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I am reading an academic paper, but I cannot understand a lot of things in the paper, especially some proofs. If I ask someone else who is not reading the paper, or who is not studying the similar research field, then he/she might need to spend much time and may still turn out to not understand the paper either. So is it possible to find out people who are also interested in the paper or have read the paper, then to create a discussion group? I think this will definitely accelerate my understanding of a paper and make research easier.

Most of the time, I find out that I am the only one in my research group to study on some problems, and it is difficult to discuss with others on specific research problems. How to seek help from others who have different research topics? I do not want to waste other people's time if they cannot help eventually.

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    Start a journal club at your research group? – Roland Sep 19 '19 at 10:27
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    It might be helpful to include your field. For example, carefully reading a paper in mathematics is a much bigger investment than in biology, so finding other interested people is probably harder. – Elizabeth Henning Sep 19 '19 at 17:46
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Professional societies often have mailing lists and a request there is probably an appropriate item.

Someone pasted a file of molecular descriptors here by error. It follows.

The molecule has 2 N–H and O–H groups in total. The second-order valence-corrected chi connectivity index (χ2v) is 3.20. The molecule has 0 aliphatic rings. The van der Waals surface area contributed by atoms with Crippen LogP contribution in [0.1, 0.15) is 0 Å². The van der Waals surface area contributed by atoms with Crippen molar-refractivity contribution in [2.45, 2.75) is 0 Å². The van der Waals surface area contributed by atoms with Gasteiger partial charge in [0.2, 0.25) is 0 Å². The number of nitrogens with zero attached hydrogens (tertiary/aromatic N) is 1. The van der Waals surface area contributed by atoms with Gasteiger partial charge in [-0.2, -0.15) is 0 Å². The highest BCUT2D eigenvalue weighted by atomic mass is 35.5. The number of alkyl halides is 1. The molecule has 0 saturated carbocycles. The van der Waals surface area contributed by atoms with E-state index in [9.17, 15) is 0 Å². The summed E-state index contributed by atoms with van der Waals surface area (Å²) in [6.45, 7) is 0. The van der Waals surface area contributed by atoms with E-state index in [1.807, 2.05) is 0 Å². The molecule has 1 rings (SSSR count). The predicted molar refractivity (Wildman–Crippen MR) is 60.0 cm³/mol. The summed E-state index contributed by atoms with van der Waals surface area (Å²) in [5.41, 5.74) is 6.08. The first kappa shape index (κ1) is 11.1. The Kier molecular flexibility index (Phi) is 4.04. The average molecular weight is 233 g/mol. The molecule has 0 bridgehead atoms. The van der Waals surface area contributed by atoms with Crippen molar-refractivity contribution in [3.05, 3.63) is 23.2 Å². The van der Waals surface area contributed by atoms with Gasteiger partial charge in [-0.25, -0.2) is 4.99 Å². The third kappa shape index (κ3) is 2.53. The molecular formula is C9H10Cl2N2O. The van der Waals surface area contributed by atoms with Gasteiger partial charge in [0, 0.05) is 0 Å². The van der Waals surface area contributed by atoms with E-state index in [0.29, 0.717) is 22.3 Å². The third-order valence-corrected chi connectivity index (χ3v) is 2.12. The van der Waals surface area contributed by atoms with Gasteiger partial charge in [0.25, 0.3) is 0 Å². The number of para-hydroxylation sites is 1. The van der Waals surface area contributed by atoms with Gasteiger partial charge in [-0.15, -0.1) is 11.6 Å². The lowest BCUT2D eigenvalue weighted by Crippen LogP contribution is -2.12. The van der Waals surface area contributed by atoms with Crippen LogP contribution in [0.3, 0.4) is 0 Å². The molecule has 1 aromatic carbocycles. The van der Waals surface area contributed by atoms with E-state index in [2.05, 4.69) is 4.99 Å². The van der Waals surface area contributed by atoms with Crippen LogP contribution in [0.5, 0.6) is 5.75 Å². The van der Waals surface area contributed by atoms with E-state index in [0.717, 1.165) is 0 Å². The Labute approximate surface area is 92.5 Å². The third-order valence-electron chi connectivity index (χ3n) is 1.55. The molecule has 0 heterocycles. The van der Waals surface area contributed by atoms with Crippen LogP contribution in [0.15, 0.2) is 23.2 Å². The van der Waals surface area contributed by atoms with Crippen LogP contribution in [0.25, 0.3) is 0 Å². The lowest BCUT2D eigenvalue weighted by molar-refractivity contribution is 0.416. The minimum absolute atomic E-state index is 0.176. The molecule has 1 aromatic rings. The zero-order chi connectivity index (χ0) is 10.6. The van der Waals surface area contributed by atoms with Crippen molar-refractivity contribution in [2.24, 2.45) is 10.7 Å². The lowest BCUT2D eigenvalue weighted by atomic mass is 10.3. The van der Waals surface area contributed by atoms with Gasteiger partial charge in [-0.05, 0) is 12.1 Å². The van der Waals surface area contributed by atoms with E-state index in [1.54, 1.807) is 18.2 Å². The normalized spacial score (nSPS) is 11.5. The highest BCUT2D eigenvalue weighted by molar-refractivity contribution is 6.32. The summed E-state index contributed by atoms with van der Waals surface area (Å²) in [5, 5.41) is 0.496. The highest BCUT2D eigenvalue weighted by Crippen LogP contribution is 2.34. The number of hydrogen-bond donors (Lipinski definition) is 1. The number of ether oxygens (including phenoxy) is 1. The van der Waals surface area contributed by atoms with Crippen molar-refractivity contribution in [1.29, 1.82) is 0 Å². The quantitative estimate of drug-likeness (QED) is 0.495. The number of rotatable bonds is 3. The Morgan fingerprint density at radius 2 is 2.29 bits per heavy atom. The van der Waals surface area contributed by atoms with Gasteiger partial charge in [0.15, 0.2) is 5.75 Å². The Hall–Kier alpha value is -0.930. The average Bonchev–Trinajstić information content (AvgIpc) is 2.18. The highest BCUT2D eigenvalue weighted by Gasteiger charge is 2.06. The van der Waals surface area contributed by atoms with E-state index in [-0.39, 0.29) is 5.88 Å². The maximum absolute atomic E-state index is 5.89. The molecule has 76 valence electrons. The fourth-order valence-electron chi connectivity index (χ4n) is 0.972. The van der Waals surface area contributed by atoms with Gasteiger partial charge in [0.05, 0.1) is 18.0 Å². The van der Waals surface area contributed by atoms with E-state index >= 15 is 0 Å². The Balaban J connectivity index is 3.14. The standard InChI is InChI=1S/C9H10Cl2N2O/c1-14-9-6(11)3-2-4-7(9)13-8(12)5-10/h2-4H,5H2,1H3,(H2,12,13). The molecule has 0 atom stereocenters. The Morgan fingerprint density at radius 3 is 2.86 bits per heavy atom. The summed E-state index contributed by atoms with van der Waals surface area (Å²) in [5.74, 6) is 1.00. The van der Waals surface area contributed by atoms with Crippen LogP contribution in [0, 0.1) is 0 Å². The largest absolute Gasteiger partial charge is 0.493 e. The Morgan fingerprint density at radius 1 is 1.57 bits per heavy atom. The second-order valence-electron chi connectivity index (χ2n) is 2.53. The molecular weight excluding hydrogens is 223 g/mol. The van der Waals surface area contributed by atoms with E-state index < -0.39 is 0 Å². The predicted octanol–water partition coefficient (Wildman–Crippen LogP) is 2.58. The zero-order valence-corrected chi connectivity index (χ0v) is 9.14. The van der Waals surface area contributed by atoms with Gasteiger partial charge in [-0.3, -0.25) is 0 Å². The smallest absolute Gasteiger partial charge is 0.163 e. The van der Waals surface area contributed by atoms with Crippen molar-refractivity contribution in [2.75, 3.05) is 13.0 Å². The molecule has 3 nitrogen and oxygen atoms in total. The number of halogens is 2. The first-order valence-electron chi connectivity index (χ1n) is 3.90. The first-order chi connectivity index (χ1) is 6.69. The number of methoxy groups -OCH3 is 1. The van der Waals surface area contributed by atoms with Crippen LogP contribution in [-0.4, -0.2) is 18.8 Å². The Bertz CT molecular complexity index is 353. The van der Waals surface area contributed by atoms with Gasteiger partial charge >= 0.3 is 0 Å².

Departments sometimes have bulletin boards on which you could post a request.

I found it very useful (before retirement) that our doctoral program had an internal mailing list to which every student and every advisor was subscribed. In fact, there were several lists, some specialized but one for everyone. Communication on such a list is very useful and I encourage others to establish these if they don't already do so. Our program was small, so a single overall list made sense. In a larger place it might be necessary to do this per specialty.

But, don't just look for such things as a place to get help. Consider it as an opportunity for sharing. If you give you can get, but if it is just a request for help, it might be better directed at the faculty - say an advisor.

But if you are faculty, then work to establish cross-university collaboration efforts so that like minded people have a way to communicate ideas. Having a wide range of collaborators is a good thing for most academics.

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On the large scale, I would say that ResearchGate can work good to find people working in the area you are interested in. Post a question there with clear markers and search words.Then you could find an opportunity to connect via mail to discuss certain details.

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